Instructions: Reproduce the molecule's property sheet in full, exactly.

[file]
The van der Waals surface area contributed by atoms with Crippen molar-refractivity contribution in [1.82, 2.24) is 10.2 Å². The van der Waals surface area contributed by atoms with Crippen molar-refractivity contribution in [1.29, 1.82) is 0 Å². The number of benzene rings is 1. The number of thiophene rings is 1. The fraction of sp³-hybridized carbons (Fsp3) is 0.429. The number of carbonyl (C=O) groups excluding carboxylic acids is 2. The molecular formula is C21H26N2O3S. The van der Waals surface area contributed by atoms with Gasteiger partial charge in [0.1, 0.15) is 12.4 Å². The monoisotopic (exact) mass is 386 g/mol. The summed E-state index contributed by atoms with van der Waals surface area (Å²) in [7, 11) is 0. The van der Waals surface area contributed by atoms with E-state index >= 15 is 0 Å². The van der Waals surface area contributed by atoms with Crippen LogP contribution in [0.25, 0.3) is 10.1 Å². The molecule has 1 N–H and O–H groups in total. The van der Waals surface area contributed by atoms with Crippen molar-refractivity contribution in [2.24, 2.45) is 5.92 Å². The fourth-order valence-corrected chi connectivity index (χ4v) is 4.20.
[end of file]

The van der Waals surface area contributed by atoms with Crippen molar-refractivity contribution in [1.82, 2.24) is 10.2 Å². The van der Waals surface area contributed by atoms with Crippen molar-refractivity contribution in [1.29, 1.82) is 0 Å². The number of benzene rings is 1. The number of thiophene rings is 1. The fraction of sp³-hybridized carbons (Fsp3) is 0.429. The number of carbonyl (C=O) groups excluding carboxylic acids is 2. The molecular formula is C21H26N2O3S. The van der Waals surface area contributed by atoms with Gasteiger partial charge in [0.1, 0.15) is 12.4 Å². The monoisotopic (exact) mass is 386 g/mol. The summed E-state index contributed by atoms with van der Waals surface area (Å²) in [7, 11) is 0. The van der Waals surface area contributed by atoms with E-state index >= 15 is 0 Å². The van der Waals surface area contributed by atoms with Crippen LogP contribution in [0.25, 0.3) is 10.1 Å². The molecule has 1 N–H and O–H groups in total. The van der Waals surface area contributed by atoms with Crippen molar-refractivity contribution in [2.24, 2.45) is 5.92 Å². The fourth-order valence-corrected chi connectivity index (χ4v) is 4.20.